Programming is fun!
What does that have to do with a philosophy portal?
Well… I do not know!
But then again…
What do we know about life or death?
The goal of this series of tutorials is to show how to create a small (or big?) adventure game with Quick Basic, so as to disseminate programming knowledge. Even if you do not have prior programming knowledge you will be able to follow the series with some additional effort to clear up some programming details we will encounter along the way.
The source code of the program will always be provided at all steps of the tutorial. Reuse of the code is allowed as long as the source is mentioned properly.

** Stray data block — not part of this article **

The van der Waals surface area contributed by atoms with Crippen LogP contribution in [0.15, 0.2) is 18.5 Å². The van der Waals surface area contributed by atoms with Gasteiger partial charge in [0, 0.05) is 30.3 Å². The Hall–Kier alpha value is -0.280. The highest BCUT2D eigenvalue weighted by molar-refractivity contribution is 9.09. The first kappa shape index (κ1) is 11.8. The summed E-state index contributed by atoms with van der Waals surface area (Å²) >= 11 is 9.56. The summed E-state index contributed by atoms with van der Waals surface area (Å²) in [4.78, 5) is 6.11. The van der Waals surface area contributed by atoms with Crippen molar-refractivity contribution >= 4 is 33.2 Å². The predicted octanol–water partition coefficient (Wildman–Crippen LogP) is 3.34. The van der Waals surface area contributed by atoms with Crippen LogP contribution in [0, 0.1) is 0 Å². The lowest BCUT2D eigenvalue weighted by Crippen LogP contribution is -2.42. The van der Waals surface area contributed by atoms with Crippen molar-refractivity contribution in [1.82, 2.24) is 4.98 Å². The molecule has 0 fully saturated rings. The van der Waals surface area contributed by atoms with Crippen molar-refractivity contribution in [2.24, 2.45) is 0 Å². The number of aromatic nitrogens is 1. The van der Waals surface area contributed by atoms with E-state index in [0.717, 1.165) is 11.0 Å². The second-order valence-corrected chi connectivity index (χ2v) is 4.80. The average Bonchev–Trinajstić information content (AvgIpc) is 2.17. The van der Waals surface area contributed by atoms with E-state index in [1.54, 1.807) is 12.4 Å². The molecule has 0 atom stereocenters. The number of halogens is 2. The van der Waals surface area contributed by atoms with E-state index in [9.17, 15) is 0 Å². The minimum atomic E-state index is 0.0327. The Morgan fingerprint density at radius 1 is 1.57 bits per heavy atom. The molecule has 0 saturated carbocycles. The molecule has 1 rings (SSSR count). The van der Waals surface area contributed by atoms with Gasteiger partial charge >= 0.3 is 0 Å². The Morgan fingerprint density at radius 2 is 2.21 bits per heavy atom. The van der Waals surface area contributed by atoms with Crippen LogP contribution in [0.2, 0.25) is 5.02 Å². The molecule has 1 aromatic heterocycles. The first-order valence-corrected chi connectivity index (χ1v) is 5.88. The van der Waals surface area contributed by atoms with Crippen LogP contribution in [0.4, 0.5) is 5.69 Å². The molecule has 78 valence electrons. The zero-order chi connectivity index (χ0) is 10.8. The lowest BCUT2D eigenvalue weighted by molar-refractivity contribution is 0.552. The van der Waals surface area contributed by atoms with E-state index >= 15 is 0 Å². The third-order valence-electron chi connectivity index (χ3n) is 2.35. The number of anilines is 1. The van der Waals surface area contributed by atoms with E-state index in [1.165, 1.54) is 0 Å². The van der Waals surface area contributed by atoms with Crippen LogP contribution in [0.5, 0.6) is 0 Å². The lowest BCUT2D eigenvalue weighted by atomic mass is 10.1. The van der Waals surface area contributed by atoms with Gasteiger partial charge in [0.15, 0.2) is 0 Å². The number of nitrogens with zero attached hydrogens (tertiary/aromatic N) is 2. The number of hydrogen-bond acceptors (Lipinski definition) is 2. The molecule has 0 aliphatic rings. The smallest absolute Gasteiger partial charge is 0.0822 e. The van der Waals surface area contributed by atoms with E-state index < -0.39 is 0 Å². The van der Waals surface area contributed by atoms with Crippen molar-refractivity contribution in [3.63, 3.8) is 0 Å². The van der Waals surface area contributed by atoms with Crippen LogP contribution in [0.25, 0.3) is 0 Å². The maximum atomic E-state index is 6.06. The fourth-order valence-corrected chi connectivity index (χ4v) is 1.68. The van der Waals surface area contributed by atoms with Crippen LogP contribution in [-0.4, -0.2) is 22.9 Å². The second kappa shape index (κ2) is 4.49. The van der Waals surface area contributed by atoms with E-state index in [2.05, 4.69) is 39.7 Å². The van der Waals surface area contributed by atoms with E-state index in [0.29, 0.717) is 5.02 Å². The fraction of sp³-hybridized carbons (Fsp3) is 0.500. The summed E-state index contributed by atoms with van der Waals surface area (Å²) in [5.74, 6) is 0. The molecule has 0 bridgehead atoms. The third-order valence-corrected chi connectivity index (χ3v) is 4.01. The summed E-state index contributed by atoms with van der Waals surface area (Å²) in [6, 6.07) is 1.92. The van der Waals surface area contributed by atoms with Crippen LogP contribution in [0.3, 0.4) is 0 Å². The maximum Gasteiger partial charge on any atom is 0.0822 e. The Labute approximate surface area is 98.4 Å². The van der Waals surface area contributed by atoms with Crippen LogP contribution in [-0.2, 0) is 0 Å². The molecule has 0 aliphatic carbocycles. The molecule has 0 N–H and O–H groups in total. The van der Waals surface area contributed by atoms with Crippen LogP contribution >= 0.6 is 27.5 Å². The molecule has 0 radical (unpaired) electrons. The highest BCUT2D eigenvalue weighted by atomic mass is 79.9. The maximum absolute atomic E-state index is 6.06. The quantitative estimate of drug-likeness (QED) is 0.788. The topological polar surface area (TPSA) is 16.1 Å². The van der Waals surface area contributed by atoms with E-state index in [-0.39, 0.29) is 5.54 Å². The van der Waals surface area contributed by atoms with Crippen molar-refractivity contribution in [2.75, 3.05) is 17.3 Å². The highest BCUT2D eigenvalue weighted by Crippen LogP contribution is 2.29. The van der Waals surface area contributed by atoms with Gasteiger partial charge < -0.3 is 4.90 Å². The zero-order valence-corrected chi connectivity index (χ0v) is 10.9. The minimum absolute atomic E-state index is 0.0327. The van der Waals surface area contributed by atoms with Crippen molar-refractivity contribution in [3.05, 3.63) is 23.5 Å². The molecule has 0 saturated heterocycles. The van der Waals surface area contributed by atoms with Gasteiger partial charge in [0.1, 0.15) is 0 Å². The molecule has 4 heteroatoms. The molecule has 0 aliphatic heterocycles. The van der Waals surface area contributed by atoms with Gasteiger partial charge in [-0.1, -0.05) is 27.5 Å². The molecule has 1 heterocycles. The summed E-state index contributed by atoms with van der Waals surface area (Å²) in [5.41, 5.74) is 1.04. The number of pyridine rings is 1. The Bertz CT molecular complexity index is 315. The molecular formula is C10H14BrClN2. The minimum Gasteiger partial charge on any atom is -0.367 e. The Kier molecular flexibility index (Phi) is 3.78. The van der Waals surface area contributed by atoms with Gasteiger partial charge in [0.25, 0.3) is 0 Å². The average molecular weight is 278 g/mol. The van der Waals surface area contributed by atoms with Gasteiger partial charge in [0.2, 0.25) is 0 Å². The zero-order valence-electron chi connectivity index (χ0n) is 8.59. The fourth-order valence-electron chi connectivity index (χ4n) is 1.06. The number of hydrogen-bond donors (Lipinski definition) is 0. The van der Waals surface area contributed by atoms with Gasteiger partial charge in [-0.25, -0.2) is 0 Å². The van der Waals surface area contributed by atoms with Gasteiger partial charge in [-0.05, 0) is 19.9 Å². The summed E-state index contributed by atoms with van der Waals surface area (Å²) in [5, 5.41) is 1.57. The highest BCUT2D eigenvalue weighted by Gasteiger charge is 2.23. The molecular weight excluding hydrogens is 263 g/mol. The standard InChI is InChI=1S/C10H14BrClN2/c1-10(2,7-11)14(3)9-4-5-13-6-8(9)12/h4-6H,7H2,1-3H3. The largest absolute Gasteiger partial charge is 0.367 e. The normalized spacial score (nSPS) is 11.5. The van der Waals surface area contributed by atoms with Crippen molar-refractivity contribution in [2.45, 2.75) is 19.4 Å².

To follow the tutorial you just need the Quick Basic in your computer. Just download the latest QB64 from the relative site here for free.
Before doing any programming one must design what he wants to do. This applies to small as well as big programs.
So what do we want to do?
To create an adventure game!
This game will utilize simple images that we will show to the users as they progress along the game. All the typical adventure game commands will be allowed: Look at, Walk to, Pick up, Use, Talk to, Give, Push, Pull.
The game scenario is something I have not yet thought in its entirety. However I know that the game will start from a room where you are and where you will need to stay alive for at least one day before the rescue team comes and saves you.
From where to start from?
Well, from the start (welcome) screen!